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More than half of SA Internet users hit by malware

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A recent study has revealed that 57% of South African Internet users have encountered malicious software during the last year.

An international study conducted by Kaspersky Lab and B2B International has revealed that, in South Africa, 57% of Internet users encountered malicious software during the last year and in most cases (77%), this had a negative impact on both users and their devices. Malware was most commonly encountered on Windows computers – with 83% of all Windows users stating that they had been affected in the last 12 months. However, Android and Mac OS X users were not immune, with 13% and 6% citing infections on their devices, respectively.

Locally, 14% of users believe their device was infected after visiting a suspicious website; and 19% stated they become infected because they used someone else’s USB flash drive, and 8% believe  a malicious app disguised as a legitimate programmme, was installed. Yet another 8% of South African’s surveyed said their devices were infected after opening an email attachment. The greater part of those polled, 19%, could not explain how malware ended up on their device.

Significantly, four out of five infections caused problems for those affected. Most often (46% of cases) users noticed computer performance slowed down, 43% of respondents experienced obtrusive advertising (e.g. the browser redirected them to unwanted websites) and 32% of those surveyed found unsolicited programmes on their devices.

Overall, (33%) of local user’s experienced financial losses as a result of malware infection. As well as having to pay a ransom to criminals, victims spent money on restoring a device or data, on software to eliminate the effects of an infection, and some even had to buy a replacement device. When financial losses were incurred, the average cost of an attack amounted to R130.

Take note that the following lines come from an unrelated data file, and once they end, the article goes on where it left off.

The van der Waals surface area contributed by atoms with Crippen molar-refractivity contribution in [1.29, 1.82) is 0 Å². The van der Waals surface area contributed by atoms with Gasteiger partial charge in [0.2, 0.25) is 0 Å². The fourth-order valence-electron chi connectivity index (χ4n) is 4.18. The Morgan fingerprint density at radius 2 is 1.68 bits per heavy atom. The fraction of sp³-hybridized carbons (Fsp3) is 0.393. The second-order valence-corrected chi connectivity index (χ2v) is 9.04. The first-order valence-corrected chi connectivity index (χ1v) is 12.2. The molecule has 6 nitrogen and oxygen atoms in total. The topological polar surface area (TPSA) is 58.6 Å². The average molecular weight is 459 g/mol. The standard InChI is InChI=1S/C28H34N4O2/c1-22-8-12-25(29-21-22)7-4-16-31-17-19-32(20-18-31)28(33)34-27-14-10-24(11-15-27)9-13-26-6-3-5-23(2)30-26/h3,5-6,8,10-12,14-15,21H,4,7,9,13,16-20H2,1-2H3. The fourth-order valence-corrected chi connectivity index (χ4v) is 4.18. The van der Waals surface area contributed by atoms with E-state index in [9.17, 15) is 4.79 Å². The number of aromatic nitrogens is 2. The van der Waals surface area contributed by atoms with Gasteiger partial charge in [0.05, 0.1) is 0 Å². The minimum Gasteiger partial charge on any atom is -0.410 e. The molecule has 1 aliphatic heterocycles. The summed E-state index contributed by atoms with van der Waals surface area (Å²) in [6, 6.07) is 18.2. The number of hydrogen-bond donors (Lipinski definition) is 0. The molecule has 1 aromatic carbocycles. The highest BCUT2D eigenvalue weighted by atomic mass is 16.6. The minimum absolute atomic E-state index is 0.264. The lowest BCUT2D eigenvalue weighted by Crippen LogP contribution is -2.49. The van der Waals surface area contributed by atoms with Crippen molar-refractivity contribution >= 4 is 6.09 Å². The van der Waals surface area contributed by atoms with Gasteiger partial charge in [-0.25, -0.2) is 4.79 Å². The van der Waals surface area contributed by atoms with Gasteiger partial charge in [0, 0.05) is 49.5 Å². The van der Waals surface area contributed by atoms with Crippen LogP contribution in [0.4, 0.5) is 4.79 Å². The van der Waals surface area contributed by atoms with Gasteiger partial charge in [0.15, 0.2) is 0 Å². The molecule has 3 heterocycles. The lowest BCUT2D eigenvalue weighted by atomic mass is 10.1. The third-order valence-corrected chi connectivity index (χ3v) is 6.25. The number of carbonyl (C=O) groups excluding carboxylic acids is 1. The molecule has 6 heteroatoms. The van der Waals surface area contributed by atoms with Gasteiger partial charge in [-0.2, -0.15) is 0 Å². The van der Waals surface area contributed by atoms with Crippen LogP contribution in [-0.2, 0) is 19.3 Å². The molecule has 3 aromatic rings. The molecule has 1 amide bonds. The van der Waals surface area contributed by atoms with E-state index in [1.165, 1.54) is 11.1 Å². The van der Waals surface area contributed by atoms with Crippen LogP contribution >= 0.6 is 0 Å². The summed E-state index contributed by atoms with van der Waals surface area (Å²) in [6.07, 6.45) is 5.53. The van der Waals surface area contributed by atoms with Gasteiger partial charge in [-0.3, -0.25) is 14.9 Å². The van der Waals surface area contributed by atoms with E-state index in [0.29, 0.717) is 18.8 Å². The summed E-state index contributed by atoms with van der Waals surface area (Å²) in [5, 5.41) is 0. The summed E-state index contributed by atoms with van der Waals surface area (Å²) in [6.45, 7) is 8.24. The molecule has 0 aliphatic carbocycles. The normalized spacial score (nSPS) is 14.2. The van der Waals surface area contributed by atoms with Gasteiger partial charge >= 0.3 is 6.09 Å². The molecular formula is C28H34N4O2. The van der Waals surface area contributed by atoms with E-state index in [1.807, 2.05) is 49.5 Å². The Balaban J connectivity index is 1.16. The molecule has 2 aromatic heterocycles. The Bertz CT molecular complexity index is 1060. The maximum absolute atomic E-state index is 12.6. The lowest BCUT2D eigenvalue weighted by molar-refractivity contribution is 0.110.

“The costs and unpleasant effects of a malware infection can be avoided with a little prudence. For instance, do not insert unverified USB sticks in a device, only use official app stores, keep the operating system and applications up to date and scan files with a security solution before opening them. The ability to foresee potential problems and take precautions is the key to staying safe,” explains Elena Kharchenko, Head of Consumer Product Management, Kaspersky Lab.

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Smash hits the Nintendo Switch

Super Smash Bros. delivers what the fans wanted in the latest “Ultimate” instalment, writes BRYAN TURNER.

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Super Smash Bros. Ultimate, the latest addition to the popular Nintendo Smash series, has landed on the Nintendo Switch with a bang, selling 5-million copies in the first week of its release. The game has been long-anticipated since the console’s release, as many fans consider iy to be a Nintendo staple. And the wait was well worth it.